One of the elements of the South Sulawesi landscape that really caught my eye were the houses and their architecture, from the curved rooftops of Torajan traditional homes to the stilt houses that line the road around Bira on the … Continue reading
Tana Toraja was my favourite part of South Sulawesi, despite the nine-hour bus journey from Makassar. Arriving in the cool, mountainous region we settled in at our hotel on the outskirts of Makale. The greenery of the landscape and the fresh air were a relief after hot, dusty Makassar, and the sloping roofs of traditional Torajan houses dotted across the valleys were a beautiful sight.
On our first morning in Toraja we took a public car up to Rantepao. These public cars, also called kijangs, ply the Makale—Rantepao road, operating as buses, picking up and dropping off passengers. The 18km journey only cost Rp. 5000 per person and we chatted to the other passengers, including two women who were bringing vegetables to sell at the market.
Rantepao is the main town in the area for tourists, although Makale is the Indonesian administrative centre. With a bustling market selling everything from food to clothes to souvenirs, it was pleasant to walk around the town centre. You can pick up Tana Toraja t-shirts, key rings and other trinkets as well as locally produced fabrics and traditional Torajan cakes. We tried kue jipang, a sweet rice-cake, kue tori, sweet slightly spongy cakes which taste more appealing than they look, and kacang sembunyi, which means hidden peanut.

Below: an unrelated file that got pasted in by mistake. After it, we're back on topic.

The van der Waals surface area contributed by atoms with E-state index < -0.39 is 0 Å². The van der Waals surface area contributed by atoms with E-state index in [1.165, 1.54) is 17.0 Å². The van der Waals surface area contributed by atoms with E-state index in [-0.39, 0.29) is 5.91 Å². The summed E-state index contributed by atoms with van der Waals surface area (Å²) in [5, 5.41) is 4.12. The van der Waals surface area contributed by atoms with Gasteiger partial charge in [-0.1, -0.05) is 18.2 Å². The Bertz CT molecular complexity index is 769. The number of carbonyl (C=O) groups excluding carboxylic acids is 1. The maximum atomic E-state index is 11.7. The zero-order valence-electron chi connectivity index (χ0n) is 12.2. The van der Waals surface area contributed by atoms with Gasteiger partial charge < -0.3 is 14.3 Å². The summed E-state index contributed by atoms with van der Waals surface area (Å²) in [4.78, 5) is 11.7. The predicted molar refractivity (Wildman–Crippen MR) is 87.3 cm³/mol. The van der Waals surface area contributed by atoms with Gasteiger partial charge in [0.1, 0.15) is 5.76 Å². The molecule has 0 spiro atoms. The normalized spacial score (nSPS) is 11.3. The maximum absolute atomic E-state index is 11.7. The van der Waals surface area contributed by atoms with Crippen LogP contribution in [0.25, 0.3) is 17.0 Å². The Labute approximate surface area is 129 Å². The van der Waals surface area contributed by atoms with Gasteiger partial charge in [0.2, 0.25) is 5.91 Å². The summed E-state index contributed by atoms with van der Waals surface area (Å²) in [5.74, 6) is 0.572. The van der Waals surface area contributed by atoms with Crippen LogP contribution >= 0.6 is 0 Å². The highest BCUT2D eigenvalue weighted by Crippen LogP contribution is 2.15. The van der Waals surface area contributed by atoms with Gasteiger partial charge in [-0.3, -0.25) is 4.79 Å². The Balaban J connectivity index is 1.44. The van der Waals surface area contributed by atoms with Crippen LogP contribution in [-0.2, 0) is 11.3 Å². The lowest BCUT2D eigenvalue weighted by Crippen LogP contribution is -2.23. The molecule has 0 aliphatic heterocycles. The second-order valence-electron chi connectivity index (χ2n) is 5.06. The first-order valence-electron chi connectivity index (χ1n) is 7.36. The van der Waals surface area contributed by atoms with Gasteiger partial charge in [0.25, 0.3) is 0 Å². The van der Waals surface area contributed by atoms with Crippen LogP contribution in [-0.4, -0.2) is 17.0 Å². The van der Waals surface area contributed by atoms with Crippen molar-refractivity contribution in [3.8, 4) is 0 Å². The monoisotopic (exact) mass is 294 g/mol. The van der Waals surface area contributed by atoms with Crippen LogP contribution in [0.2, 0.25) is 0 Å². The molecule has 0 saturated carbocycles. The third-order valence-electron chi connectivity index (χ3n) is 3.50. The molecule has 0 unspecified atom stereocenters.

We hired a motorbike for a mere Rp. 150,000 for three days (including nights) from Lebonna on Jl. W. Monginsidi, just round the corner from Hotel Indra Toraja. Having had problems with an automatic bike on mountainous roads in Bali, we chose a semi-automatic model, which would give us the all-important first gear for climbing those hills. Although the bike appeared in poor condition, it turned out to be able to handle the broken-up asphalt and giant potholes that are a main feature of the roads in this area.
Torajan Funeral Ceremony
We had heard about the Torajan funeral ceremonies, for which this culture is famous, and which visitors to the area are free to watch. Held mainly in July and August, with the dead being preserved with formaldehyde and kept at their home for a period of perhaps months before burial, we were right on time to witness a ceremony.
The woman at Lebonna gave us useful advice: if you see a large pick-up truck full of people wearing black, it means they are probably going to a funeral. Follow the truck and you can watch a funeral ceremony without needing a guide.
We immediately spotted a truck of people clothed in black and followed it. Not far out of town, the truck did indeed lead us to a Torajan funeral ceremony, a spectacular event being held to mark a wealthy and important person’s death, with guests coming and going over a period of days.
Each group of guests waited outside until announced by the MC, when they would process in, led by a singer and a flute player, and sit in the allotted place. Families donated pigs and buffaloes for sacrifice and the air was filled with the stench of killing.
We were allowed to watch, take photos and film the goings-on without any complaints; in Toraja it is normal for tourists to watch the traditional funeral ceremonies. We were pleased to be able to go without a guide, by following a truck, thereby having an independent experience and saving money. When we had any questions we just asked a bystander.